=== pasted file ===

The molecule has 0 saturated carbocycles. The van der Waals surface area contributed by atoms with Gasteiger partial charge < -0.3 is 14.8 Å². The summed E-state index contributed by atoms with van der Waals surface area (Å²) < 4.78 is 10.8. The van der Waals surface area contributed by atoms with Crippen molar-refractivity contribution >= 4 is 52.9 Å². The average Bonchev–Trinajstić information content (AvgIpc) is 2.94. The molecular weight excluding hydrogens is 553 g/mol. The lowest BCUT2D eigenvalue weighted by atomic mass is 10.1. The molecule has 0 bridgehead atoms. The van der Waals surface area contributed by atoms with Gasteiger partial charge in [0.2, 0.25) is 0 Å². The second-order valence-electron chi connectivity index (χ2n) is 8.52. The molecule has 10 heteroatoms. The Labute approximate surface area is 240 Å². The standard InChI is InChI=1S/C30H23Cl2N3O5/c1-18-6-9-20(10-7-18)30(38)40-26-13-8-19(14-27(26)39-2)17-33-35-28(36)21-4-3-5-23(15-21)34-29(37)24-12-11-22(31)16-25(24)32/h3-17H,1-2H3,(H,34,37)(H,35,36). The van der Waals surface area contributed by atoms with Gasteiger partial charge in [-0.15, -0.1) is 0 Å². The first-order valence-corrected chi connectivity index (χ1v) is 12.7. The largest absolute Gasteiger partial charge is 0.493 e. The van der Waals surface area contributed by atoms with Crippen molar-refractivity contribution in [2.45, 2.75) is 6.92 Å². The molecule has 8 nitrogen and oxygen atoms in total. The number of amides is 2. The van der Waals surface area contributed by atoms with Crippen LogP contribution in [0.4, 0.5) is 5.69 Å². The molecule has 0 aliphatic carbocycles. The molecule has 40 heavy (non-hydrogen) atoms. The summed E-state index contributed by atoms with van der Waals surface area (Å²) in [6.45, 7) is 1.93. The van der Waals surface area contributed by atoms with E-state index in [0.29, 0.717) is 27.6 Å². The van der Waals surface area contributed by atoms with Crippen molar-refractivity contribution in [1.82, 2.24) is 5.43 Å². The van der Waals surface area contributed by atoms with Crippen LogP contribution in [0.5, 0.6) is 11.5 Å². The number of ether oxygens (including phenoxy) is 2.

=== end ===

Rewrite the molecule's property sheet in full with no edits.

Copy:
The molecule has 0 saturated carbocycles. The van der Waals surface area contributed by atoms with Gasteiger partial charge < -0.3 is 14.8 Å². The summed E-state index contributed by atoms with van der Waals surface area (Å²) < 4.78 is 10.8. The van der Waals surface area contributed by atoms with Crippen molar-refractivity contribution >= 4 is 52.9 Å². The average Bonchev–Trinajstić information content (AvgIpc) is 2.94. The molecular weight excluding hydrogens is 553 g/mol. The lowest BCUT2D eigenvalue weighted by atomic mass is 10.1. The molecule has 0 bridgehead atoms. The van der Waals surface area contributed by atoms with Gasteiger partial charge in [0.2, 0.25) is 0 Å². The second-order valence-electron chi connectivity index (χ2n) is 8.52. The molecule has 10 heteroatoms. The Labute approximate surface area is 240 Å². The standard InChI is InChI=1S/C30H23Cl2N3O5/c1-18-6-9-20(10-7-18)30(38)40-26-13-8-19(14-27(26)39-2)17-33-35-28(36)21-4-3-5-23(15-21)34-29(37)24-12-11-22(31)16-25(24)32/h3-17H,1-2H3,(H,34,37)(H,35,36). The van der Waals surface area contributed by atoms with Gasteiger partial charge in [-0.15, -0.1) is 0 Å². The first-order valence-corrected chi connectivity index (χ1v) is 12.7. The largest absolute Gasteiger partial charge is 0.493 e. The van der Waals surface area contributed by atoms with Crippen molar-refractivity contribution in [2.45, 2.75) is 6.92 Å². The molecule has 8 nitrogen and oxygen atoms in total. The number of amides is 2. The van der Waals surface area contributed by atoms with Crippen LogP contribution in [0.4, 0.5) is 5.69 Å². The molecule has 0 aliphatic carbocycles. The molecule has 40 heavy (non-hydrogen) atoms. The summed E-state index contributed by atoms with van der Waals surface area (Å²) in [6.45, 7) is 1.93. The van der Waals surface area contributed by atoms with E-state index in [0.29, 0.717) is 27.6 Å². The van der Waals surface area contributed by atoms with Crippen molar-refractivity contribution in [1.82, 2.24) is 5.43 Å². The van der Waals surface area contributed by atoms with Crippen LogP contribution in [0.5, 0.6) is 11.5 Å². The number of ether oxygens (including phenoxy) is 2.